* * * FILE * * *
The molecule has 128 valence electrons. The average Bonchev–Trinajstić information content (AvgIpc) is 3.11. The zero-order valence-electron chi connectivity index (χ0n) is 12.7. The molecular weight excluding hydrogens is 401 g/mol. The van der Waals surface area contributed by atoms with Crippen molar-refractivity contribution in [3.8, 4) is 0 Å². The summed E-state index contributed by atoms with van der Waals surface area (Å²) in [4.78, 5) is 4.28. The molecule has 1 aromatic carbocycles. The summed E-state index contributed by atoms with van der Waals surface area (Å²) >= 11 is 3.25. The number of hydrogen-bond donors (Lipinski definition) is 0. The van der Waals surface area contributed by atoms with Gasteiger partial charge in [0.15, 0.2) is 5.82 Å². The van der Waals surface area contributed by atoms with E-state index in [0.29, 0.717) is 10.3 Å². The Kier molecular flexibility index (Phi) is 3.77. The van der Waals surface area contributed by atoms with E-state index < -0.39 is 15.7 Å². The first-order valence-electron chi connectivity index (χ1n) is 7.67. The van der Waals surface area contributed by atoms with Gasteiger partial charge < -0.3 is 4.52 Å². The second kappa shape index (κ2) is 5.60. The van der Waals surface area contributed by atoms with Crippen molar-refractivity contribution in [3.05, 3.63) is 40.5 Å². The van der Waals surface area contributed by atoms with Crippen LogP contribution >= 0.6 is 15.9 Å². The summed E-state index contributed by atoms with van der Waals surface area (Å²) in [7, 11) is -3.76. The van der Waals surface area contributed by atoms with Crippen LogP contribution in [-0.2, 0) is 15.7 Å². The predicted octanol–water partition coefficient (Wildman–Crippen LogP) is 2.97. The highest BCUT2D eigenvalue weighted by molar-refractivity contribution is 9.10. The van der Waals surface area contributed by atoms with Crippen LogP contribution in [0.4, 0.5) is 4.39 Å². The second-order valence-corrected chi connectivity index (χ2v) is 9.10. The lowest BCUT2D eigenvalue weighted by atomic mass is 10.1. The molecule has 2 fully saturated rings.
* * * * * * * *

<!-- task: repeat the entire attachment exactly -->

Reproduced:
The molecule has 128 valence electrons. The average Bonchev–Trinajstić information content (AvgIpc) is 3.11. The zero-order valence-electron chi connectivity index (χ0n) is 12.7. The molecular weight excluding hydrogens is 401 g/mol. The van der Waals surface area contributed by atoms with Crippen molar-refractivity contribution in [3.8, 4) is 0 Å². The summed E-state index contributed by atoms with van der Waals surface area (Å²) in [4.78, 5) is 4.28. The molecule has 1 aromatic carbocycles. The summed E-state index contributed by atoms with van der Waals surface area (Å²) >= 11 is 3.25. The number of hydrogen-bond donors (Lipinski definition) is 0. The van der Waals surface area contributed by atoms with Gasteiger partial charge in [0.15, 0.2) is 5.82 Å². The van der Waals surface area contributed by atoms with E-state index in [0.29, 0.717) is 10.3 Å². The Kier molecular flexibility index (Phi) is 3.77. The van der Waals surface area contributed by atoms with E-state index < -0.39 is 15.7 Å². The first-order valence-electron chi connectivity index (χ1n) is 7.67. The van der Waals surface area contributed by atoms with Gasteiger partial charge < -0.3 is 4.52 Å². The second kappa shape index (κ2) is 5.60. The van der Waals surface area contributed by atoms with Crippen molar-refractivity contribution in [3.05, 3.63) is 40.5 Å². The van der Waals surface area contributed by atoms with Crippen LogP contribution >= 0.6 is 15.9 Å². The summed E-state index contributed by atoms with van der Waals surface area (Å²) in [7, 11) is -3.76. The van der Waals surface area contributed by atoms with Crippen LogP contribution in [-0.2, 0) is 15.7 Å². The predicted octanol–water partition coefficient (Wildman–Crippen LogP) is 2.97. The highest BCUT2D eigenvalue weighted by molar-refractivity contribution is 9.10. The van der Waals surface area contributed by atoms with Crippen LogP contribution in [0.4, 0.5) is 4.39 Å². The second-order valence-corrected chi connectivity index (χ2v) is 9.10. The lowest BCUT2D eigenvalue weighted by atomic mass is 10.1. The molecule has 2 fully saturated rings.